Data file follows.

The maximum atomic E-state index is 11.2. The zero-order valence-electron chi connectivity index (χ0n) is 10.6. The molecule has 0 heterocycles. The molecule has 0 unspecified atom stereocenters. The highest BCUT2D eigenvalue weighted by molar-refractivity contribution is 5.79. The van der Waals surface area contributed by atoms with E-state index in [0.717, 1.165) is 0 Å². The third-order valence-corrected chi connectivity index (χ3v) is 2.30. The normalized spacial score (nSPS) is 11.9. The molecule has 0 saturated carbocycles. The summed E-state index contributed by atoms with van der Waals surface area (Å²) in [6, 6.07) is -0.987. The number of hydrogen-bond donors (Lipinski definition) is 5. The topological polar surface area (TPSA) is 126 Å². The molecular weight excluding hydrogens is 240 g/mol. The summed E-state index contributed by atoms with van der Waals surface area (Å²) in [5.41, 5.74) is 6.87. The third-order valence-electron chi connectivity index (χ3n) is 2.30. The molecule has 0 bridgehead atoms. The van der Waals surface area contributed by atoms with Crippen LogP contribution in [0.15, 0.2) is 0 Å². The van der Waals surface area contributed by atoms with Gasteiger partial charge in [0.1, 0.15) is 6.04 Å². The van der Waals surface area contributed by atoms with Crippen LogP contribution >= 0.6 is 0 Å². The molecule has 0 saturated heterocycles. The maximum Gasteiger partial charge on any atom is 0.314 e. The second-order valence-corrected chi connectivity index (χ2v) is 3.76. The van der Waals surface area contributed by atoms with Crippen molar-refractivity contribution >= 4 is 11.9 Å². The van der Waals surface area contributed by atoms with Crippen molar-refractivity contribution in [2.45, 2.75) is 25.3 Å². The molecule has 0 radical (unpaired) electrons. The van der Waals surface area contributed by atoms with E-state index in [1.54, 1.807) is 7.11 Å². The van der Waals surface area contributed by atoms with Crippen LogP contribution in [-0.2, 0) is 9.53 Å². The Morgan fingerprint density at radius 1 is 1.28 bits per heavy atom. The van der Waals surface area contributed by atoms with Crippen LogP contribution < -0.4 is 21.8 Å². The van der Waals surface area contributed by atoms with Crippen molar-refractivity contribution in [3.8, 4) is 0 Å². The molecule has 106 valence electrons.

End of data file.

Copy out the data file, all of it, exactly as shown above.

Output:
The maximum atomic E-state index is 11.2. The zero-order valence-electron chi connectivity index (χ0n) is 10.6. The molecule has 0 heterocycles. The molecule has 0 unspecified atom stereocenters. The highest BCUT2D eigenvalue weighted by molar-refractivity contribution is 5.79. The van der Waals surface area contributed by atoms with E-state index in [0.717, 1.165) is 0 Å². The third-order valence-corrected chi connectivity index (χ3v) is 2.30. The normalized spacial score (nSPS) is 11.9. The molecule has 0 saturated carbocycles. The summed E-state index contributed by atoms with van der Waals surface area (Å²) in [6, 6.07) is -0.987. The number of hydrogen-bond donors (Lipinski definition) is 5. The topological polar surface area (TPSA) is 126 Å². The molecular weight excluding hydrogens is 240 g/mol. The summed E-state index contributed by atoms with van der Waals surface area (Å²) in [5.41, 5.74) is 6.87. The third-order valence-electron chi connectivity index (χ3n) is 2.30. The molecule has 0 bridgehead atoms. The van der Waals surface area contributed by atoms with Crippen LogP contribution in [0.15, 0.2) is 0 Å². The van der Waals surface area contributed by atoms with Gasteiger partial charge in [0.1, 0.15) is 6.04 Å². The van der Waals surface area contributed by atoms with Crippen LogP contribution >= 0.6 is 0 Å². The molecule has 0 saturated heterocycles. The maximum Gasteiger partial charge on any atom is 0.314 e. The second-order valence-corrected chi connectivity index (χ2v) is 3.76. The van der Waals surface area contributed by atoms with Crippen molar-refractivity contribution >= 4 is 11.9 Å². The van der Waals surface area contributed by atoms with Crippen molar-refractivity contribution in [2.45, 2.75) is 25.3 Å². The molecule has 0 radical (unpaired) electrons. The van der Waals surface area contributed by atoms with E-state index in [1.54, 1.807) is 7.11 Å². The van der Waals surface area contributed by atoms with Crippen LogP contribution in [-0.2, 0) is 9.53 Å². The Morgan fingerprint density at radius 1 is 1.28 bits per heavy atom. The van der Waals surface area contributed by atoms with Crippen LogP contribution < -0.4 is 21.8 Å². The van der Waals surface area contributed by atoms with Crippen molar-refractivity contribution in [3.8, 4) is 0 Å². The molecule has 106 valence electrons.